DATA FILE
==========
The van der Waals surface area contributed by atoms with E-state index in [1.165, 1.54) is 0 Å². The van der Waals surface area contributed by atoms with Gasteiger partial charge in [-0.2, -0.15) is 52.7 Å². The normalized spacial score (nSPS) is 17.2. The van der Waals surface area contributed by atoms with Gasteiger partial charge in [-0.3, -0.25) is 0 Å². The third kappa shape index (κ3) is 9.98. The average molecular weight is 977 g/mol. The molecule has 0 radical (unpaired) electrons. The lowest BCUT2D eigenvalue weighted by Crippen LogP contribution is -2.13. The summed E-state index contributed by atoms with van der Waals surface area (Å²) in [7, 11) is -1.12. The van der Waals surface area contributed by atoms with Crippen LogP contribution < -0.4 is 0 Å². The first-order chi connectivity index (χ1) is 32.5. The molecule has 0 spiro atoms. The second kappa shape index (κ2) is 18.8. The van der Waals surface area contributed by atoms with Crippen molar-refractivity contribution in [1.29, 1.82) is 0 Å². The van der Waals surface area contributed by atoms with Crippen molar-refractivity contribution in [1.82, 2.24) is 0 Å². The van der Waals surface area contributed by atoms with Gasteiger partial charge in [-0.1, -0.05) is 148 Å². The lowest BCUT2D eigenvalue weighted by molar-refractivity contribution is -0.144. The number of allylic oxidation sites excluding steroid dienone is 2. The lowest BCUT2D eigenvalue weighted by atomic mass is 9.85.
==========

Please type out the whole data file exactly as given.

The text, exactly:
The van der Waals surface area contributed by atoms with E-state index in [1.165, 1.54) is 0 Å². The van der Waals surface area contributed by atoms with Gasteiger partial charge in [-0.2, -0.15) is 52.7 Å². The normalized spacial score (nSPS) is 17.2. The van der Waals surface area contributed by atoms with Gasteiger partial charge in [-0.3, -0.25) is 0 Å². The third kappa shape index (κ3) is 9.98. The average molecular weight is 977 g/mol. The molecule has 0 radical (unpaired) electrons. The lowest BCUT2D eigenvalue weighted by Crippen LogP contribution is -2.13. The summed E-state index contributed by atoms with van der Waals surface area (Å²) in [7, 11) is -1.12. The van der Waals surface area contributed by atoms with Crippen LogP contribution < -0.4 is 0 Å². The first-order chi connectivity index (χ1) is 32.5. The molecule has 0 spiro atoms. The second kappa shape index (κ2) is 18.8. The van der Waals surface area contributed by atoms with Crippen molar-refractivity contribution in [1.29, 1.82) is 0 Å². The van der Waals surface area contributed by atoms with Crippen molar-refractivity contribution in [1.82, 2.24) is 0 Å². The van der Waals surface area contributed by atoms with Gasteiger partial charge in [-0.1, -0.05) is 148 Å². The lowest BCUT2D eigenvalue weighted by molar-refractivity contribution is -0.144. The number of allylic oxidation sites excluding steroid dienone is 2. The lowest BCUT2D eigenvalue weighted by atomic mass is 9.85.